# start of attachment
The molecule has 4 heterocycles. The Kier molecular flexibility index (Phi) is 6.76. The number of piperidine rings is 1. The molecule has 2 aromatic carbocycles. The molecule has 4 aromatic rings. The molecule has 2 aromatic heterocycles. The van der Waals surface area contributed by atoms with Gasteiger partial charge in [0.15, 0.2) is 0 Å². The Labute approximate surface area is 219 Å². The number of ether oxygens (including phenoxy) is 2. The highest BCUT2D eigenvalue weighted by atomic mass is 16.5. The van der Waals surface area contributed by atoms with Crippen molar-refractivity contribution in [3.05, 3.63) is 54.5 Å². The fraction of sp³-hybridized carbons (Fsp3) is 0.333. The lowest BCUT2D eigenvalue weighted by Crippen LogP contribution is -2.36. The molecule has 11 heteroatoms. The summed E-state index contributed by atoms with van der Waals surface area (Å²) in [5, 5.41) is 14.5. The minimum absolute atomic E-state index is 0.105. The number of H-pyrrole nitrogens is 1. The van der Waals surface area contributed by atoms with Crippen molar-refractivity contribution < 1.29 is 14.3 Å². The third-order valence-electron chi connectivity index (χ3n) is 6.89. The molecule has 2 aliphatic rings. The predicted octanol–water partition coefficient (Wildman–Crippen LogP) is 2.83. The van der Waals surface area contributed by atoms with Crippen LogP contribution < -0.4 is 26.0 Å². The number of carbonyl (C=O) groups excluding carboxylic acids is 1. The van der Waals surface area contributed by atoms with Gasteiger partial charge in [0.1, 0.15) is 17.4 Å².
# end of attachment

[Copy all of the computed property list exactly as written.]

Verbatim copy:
The molecule has 4 heterocycles. The Kier molecular flexibility index (Phi) is 6.76. The number of piperidine rings is 1. The molecule has 2 aromatic carbocycles. The molecule has 4 aromatic rings. The molecule has 2 aromatic heterocycles. The van der Waals surface area contributed by atoms with Gasteiger partial charge in [0.15, 0.2) is 0 Å². The Labute approximate surface area is 219 Å². The number of ether oxygens (including phenoxy) is 2. The highest BCUT2D eigenvalue weighted by atomic mass is 16.5. The van der Waals surface area contributed by atoms with Crippen molar-refractivity contribution in [3.05, 3.63) is 54.5 Å². The fraction of sp³-hybridized carbons (Fsp3) is 0.333. The lowest BCUT2D eigenvalue weighted by Crippen LogP contribution is -2.36. The molecule has 11 heteroatoms. The summed E-state index contributed by atoms with van der Waals surface area (Å²) in [5, 5.41) is 14.5. The minimum absolute atomic E-state index is 0.105. The number of H-pyrrole nitrogens is 1. The van der Waals surface area contributed by atoms with Crippen molar-refractivity contribution < 1.29 is 14.3 Å². The third-order valence-electron chi connectivity index (χ3n) is 6.89. The molecule has 2 aliphatic rings. The predicted octanol–water partition coefficient (Wildman–Crippen LogP) is 2.83. The van der Waals surface area contributed by atoms with Crippen LogP contribution < -0.4 is 26.0 Å². The number of carbonyl (C=O) groups excluding carboxylic acids is 1. The van der Waals surface area contributed by atoms with Gasteiger partial charge in [0.1, 0.15) is 17.4 Å².